Typed as spelled and written
Lena Stone Criswell
THE MARLIN DEMOCRAT
Eighteenth Year - Number 45
Marlin, Texas, Saturday, October 26, 1907
LETTERS BY THE PEOPLE.
Selection of a Farm.
This is a most important question to be considered by any man who proposes to begin framing, or one who expects to change his location. Perhaps he has been a renter and expects to go into another district and become the owner of a tract of land, it is much better, when possible, for a man to buy but a small one and not pay cash down for it. The man who owns his farm, though (-)illy improved and meagerly provided with implements, is much happier than he who expends his forces on another man's land. The thought that he must leave at the owner's bidding, the improvements, association, the conveniences and all that he has brought around him, perhaps just at the age and condition when he is least able to encounter the fatigues and embarrassment attending the moving and making of a new home is an exer- (sic) present trouble.
In the selection of a location, health is the first thing to be sought; the quality of soil surrounding is an after-consideration. Before making the purchase of a farm upon which you expect to live you should ponder well all that is in any way connected with it. Remember, you are selecting a home--a spot where you will rear your children, expend your life forever and pass from earth leaving the harvests you have sown to oters. (sic)
Always avoid a district known to be sickly no matter how cheap the land may be. Determine in advance what kind of farming you will follow and seek a soil to suit. But if you are to engage in mixed farming, there are few counties where suitable soil can not be found. It is true there is poor land in almost, every county in Texas and rich land as hence care must be observed or disappointment will follow; by all means if possible see the land yourself upon which you would make a life settlement before purchasing. Ascertain what are the present and prospective facilities for furnishing a school education for your children, and social enjoyments for your family, also regarding religious meetings and privileges. They are important items in building up happy homes. Look out for pure water on the land you buy both for family and stock purposes. It is better to buy a farm much run down and out of repair, provided you pay only its real value than to purchase one with improvements which do not suit your purposes. In other words, it is better to pay $40 an acre for a place that $40 more will make just what you want than 80 dollars for one that never exactly suit you. Count your money, then invest only a portion in land, reserving sufficient for improvements, tools for cultivation.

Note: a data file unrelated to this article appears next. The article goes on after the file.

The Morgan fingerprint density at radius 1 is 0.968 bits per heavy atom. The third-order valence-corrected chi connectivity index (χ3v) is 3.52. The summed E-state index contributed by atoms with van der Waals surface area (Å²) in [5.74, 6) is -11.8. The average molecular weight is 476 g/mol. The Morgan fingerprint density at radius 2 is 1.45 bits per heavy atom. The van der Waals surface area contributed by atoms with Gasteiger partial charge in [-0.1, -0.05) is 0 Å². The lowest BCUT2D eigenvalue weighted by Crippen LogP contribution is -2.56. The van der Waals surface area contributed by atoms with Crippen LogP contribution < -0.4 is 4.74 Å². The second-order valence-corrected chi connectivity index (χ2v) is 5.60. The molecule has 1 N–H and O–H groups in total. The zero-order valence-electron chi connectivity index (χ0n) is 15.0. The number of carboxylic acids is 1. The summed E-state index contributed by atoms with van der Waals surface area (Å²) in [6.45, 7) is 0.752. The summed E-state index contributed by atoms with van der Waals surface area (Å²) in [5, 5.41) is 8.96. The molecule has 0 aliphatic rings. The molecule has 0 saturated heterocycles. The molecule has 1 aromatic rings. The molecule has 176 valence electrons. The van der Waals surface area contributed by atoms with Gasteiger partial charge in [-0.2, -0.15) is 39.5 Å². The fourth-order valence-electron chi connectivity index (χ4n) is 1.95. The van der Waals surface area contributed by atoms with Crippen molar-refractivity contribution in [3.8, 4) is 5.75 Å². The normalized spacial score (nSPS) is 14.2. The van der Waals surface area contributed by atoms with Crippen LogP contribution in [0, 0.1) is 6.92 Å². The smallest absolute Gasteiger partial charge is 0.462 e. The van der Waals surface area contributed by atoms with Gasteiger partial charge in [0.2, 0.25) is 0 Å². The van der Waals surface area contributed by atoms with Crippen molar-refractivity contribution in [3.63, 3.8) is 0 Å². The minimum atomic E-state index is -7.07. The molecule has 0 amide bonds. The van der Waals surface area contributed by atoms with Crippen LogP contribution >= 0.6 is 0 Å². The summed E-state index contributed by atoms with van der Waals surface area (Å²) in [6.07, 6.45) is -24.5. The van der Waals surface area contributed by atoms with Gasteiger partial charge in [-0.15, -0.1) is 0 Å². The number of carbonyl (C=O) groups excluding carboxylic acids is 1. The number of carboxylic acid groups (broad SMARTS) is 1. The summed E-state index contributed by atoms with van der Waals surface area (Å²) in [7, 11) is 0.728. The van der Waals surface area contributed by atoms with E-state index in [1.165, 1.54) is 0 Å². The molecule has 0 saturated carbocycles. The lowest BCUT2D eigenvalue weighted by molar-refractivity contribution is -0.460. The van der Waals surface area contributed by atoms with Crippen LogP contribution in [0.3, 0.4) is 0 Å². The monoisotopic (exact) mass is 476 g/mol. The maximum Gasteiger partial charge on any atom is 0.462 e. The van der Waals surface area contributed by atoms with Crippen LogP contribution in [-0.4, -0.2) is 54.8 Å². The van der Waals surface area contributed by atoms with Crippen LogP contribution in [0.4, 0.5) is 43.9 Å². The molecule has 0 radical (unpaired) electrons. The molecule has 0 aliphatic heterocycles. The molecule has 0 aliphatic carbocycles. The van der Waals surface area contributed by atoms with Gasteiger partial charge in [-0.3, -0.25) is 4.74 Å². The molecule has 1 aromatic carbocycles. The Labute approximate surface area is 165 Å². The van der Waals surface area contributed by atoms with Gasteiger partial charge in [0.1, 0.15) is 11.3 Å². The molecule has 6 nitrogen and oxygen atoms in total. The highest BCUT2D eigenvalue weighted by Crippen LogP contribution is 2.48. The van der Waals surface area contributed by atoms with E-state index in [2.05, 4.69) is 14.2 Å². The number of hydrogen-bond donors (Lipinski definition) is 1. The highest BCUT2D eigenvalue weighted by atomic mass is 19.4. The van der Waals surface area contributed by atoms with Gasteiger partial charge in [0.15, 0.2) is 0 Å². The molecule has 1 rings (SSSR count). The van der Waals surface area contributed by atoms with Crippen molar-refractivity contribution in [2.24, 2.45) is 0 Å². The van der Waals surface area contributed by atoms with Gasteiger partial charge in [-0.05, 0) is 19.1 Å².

Buy but few acres and pay for them if you have but limited means rather than to go largely in debt and run the risk of losing all. One small farm paid for is worth more than a large one half paid for. Unless you are sure of your ability to meet obligations, Debt, with ever growing interest, is the nightmare of far too many farmers in this country. Forty acres of land thoroughly and intelligently cultivated will put more money in the owner's purse than two or three times that amount skimmed over in a slovenly hurried manner. System and thoroughness in all things apply most emphatically to farmers, and if the farm is too large for the farmer and his means, many things have to be neglected whereby the (sic) losses money. Therefore, it is better to purchase a few acres at a time, bearing in mind that as your means will allow land adjoining your farm can be purchased and thus you will gradually but safely and surely enlarge your domain.
It there is a farm for sale where you would like to live and raise your family, say 160 acres, get four of your neighbors to go with you and buy it and quit renting land. Forty acres of land in fifteen years more will be a large farm. This is the old forty-niner talking to you. The most of you have the money to make a payment; you can work it out in five years and have a home.
J. R. KIRKPATRICK.
Copyright permission granted to Theresa Carhart and her volunteers for
printing by The Democrat, Marlin, Falls Co., Texas